An election is a great privilege and opportunity given to democracies to exercise their right to select those who will govern the affairs of that nation. This is a responsibility that cannot be taken lightly. In his article in The St Lucia STAR’s weekend edition, Rick Wayne came perilously close to endorsing vindictive, libelous, and irresponsible attacks from our political leaders as legitimate forms of campaigning. He is wrong. Maypwis should not be tolerated nor encouraged in the body politic. Already we are settling for an election that is destined to produce “my lesser evil” in preference to “your lesser evil” in our toxic political environment. Enough is enough!
In this context, there is a need to uplift the debate and dialogue, not to downgrade it, as my mentor and buddy is suggesting. Of course, knowing Rick as well as I do, he always has a sound rational for his argument and he makes his point as succinctly as he knows best. After laying out all his reasons for the duplicity of Labour Party members for not standing up for women rights in the past, Rick concluded: “Let the accused and accusing politicians expose one another’s nakedness in the best interests of transparency and accountability, not to say in the best interests of our nation as a whole. It serves the nation even when they lie about each other and unwittingly expose their own dishonesty.”
He continued: “Besides, better to know now that the candidates currently vying for public office are a bunch of disguised crooks, home wreckers, unconscionable fornicators, made-over prevaricators and potential abusers of the public trust than to discover the horrible truth only when there’s little we can do to save ourselves. If we’re especially lucky, in the process of checking for devil horns we just might discover an angel or two. Let us all remember there would be in the world far fewer evils (yes, lesser and great) without willing co-conspirators!”
I will be the first to admit that we need to know everything about those seeking public office. Transparency and accountability demand that those who present themselves in the political arena should make full disclosures about their finances, health and background. They need to be vetted properly and publicly when seeking the nation’s top jobs. Rick, we cannot and should not depend on maypwis for such serious discoveries. It must be done through an informed system of due diligence and by carefully prying and investigating. In this regard journalists have a crucial and very important role to play.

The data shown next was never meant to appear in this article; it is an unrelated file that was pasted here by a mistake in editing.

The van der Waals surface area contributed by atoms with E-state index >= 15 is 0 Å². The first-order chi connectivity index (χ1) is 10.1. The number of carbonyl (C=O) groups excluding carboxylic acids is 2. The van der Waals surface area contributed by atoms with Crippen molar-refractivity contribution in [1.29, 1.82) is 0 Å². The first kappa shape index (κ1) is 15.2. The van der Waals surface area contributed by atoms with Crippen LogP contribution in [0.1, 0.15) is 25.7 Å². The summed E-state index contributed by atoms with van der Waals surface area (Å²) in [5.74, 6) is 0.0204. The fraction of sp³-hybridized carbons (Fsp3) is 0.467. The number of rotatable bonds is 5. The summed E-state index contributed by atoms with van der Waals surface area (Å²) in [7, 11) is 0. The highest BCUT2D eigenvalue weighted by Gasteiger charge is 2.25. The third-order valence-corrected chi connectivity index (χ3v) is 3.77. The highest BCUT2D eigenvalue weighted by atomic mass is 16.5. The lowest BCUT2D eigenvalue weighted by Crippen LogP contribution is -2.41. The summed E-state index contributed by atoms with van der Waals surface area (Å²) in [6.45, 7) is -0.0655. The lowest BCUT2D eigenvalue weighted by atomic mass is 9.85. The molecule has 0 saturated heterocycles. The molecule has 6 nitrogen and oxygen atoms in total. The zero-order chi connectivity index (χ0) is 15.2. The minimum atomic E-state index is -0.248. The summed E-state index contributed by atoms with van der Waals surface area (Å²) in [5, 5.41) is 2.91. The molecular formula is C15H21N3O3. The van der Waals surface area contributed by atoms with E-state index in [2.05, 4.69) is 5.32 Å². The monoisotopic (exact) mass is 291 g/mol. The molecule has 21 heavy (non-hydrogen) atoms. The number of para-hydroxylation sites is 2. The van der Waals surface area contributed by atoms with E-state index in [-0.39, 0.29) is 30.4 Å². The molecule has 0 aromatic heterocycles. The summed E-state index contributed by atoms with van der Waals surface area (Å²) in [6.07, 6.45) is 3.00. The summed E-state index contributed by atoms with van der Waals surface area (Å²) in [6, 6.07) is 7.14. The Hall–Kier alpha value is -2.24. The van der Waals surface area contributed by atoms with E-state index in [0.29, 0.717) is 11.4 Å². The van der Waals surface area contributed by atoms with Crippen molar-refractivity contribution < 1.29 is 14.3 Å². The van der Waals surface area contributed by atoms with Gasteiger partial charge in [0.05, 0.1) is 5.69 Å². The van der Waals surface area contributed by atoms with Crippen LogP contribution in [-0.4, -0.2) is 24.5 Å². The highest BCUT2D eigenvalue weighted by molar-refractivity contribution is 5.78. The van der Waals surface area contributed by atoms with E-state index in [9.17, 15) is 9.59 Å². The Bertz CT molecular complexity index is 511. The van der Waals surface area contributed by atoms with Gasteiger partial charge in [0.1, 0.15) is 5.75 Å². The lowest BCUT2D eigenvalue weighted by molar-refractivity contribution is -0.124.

If we are to accept Rick’s endorsement of maypwis as the new normal, then it begs the question whose maypwis is more believable? The maypwis of the party we favor, or the more scandalous variety. By definition in the local parlance, maypwis is dirty, malicious and outrageous at its very core. It is designed for personal vilification and character assassination.
Those whose moral compasses are below the radar are usually the ones to hurl the first stone. Obviously, this is nothing new, for in the Biblical story of the adulterous woman, those who came with the biggest rocks to throw at her were themselves guilty of sleeping with her. The shocking truth is that they would have actually stoned the poor woman to death had Christ not intervened with a statement that pulled the veil of hypocrisy and unmasked their pretense: He wrote pointedly on the ground: “Those without sins cast the first stone. The recorded account is that in a New York minute her accusers vanished.
Let’s be clear, Rick did not endorse personal vilification or character assassination. He was very careful and clever to propose his endorsement of maypwis as a possible search for the truth about the candidates. Ah, but even Rick admitted that this may not even be a foolproof measure or the way forward. By his own admission: “If we’re especially lucky, in the process of checking the devils horns we just might discover an angel or two.” Really, Rick? You believe the important task of fact checking those who seek to represent us in Parliament should be left to mere chance? Surely, it is our right to dig deep into their backgrounds. This important democratic exercise should not be left simply to politicians hurling maypwis from their respective political platforms.
Finally, as journalists we must also look in the mirror. We should not allow politicians to lure us into accepting maypwis as an excuse for their lack of truthfulness and honesty. We must always ask the searching questions, even when the politicians accuse us of being hostile. We must insist and persist in seeking credible answers in an unwavering quest for bringing facts to light. We must be relentless in our pursuit of fairness, balance, equality and justice.
Rick, under your tutoring and molding hands I learned to be vigilant, aggressive and prying. At your altar of learning ? The St Lucia Star newspaper, I also learned to always be suspicious about politicians. I vowed never to forget those glorious lessons. Now I implore you not to lower the bar so that local politicians will not mistake the gutter for the swimming pool.
I’m sure you too will agree! If not, we agree to disagree.